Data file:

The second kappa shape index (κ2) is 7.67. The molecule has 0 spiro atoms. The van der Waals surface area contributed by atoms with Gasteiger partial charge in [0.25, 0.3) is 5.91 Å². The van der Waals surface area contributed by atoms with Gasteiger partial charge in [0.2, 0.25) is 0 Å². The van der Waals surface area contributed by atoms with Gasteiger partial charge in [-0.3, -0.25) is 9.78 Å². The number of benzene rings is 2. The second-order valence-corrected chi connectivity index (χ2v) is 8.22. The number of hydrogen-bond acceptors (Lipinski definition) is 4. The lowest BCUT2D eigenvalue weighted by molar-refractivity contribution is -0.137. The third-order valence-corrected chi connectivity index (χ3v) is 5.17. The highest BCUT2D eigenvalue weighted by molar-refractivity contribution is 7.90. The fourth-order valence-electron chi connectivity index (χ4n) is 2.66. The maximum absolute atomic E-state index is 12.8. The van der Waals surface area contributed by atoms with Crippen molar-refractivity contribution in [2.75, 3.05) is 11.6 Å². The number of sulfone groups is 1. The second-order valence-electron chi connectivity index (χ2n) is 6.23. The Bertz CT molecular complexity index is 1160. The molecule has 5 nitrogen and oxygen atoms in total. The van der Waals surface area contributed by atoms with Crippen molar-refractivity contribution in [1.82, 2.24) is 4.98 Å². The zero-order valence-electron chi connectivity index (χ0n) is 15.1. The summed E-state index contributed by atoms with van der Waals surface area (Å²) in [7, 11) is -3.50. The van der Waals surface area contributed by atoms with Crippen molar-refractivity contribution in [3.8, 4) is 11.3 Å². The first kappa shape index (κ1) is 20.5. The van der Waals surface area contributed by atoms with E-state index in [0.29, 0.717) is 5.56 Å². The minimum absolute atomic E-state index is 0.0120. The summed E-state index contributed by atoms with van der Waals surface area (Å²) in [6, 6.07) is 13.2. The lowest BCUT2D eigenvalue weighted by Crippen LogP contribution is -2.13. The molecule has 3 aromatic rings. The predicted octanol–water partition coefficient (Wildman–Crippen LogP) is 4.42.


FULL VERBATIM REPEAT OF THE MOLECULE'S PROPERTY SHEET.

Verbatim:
The second kappa shape index (κ2) is 7.67. The molecule has 0 spiro atoms. The van der Waals surface area contributed by atoms with Gasteiger partial charge in [0.25, 0.3) is 5.91 Å². The van der Waals surface area contributed by atoms with Gasteiger partial charge in [0.2, 0.25) is 0 Å². The van der Waals surface area contributed by atoms with Gasteiger partial charge in [-0.3, -0.25) is 9.78 Å². The number of benzene rings is 2. The second-order valence-corrected chi connectivity index (χ2v) is 8.22. The number of hydrogen-bond acceptors (Lipinski definition) is 4. The lowest BCUT2D eigenvalue weighted by molar-refractivity contribution is -0.137. The third-order valence-corrected chi connectivity index (χ3v) is 5.17. The highest BCUT2D eigenvalue weighted by molar-refractivity contribution is 7.90. The fourth-order valence-electron chi connectivity index (χ4n) is 2.66. The maximum absolute atomic E-state index is 12.8. The van der Waals surface area contributed by atoms with Crippen molar-refractivity contribution in [2.75, 3.05) is 11.6 Å². The number of sulfone groups is 1. The second-order valence-electron chi connectivity index (χ2n) is 6.23. The Bertz CT molecular complexity index is 1160. The molecule has 5 nitrogen and oxygen atoms in total. The van der Waals surface area contributed by atoms with Crippen molar-refractivity contribution in [1.82, 2.24) is 4.98 Å². The zero-order valence-electron chi connectivity index (χ0n) is 15.1. The summed E-state index contributed by atoms with van der Waals surface area (Å²) in [7, 11) is -3.50. The van der Waals surface area contributed by atoms with Crippen molar-refractivity contribution in [3.8, 4) is 11.3 Å². The first kappa shape index (κ1) is 20.5. The van der Waals surface area contributed by atoms with E-state index in [0.29, 0.717) is 5.56 Å². The minimum absolute atomic E-state index is 0.0120. The summed E-state index contributed by atoms with van der Waals surface area (Å²) in [6, 6.07) is 13.2. The lowest BCUT2D eigenvalue weighted by Crippen LogP contribution is -2.13. The molecule has 3 aromatic rings. The predicted octanol–water partition coefficient (Wildman–Crippen LogP) is 4.42.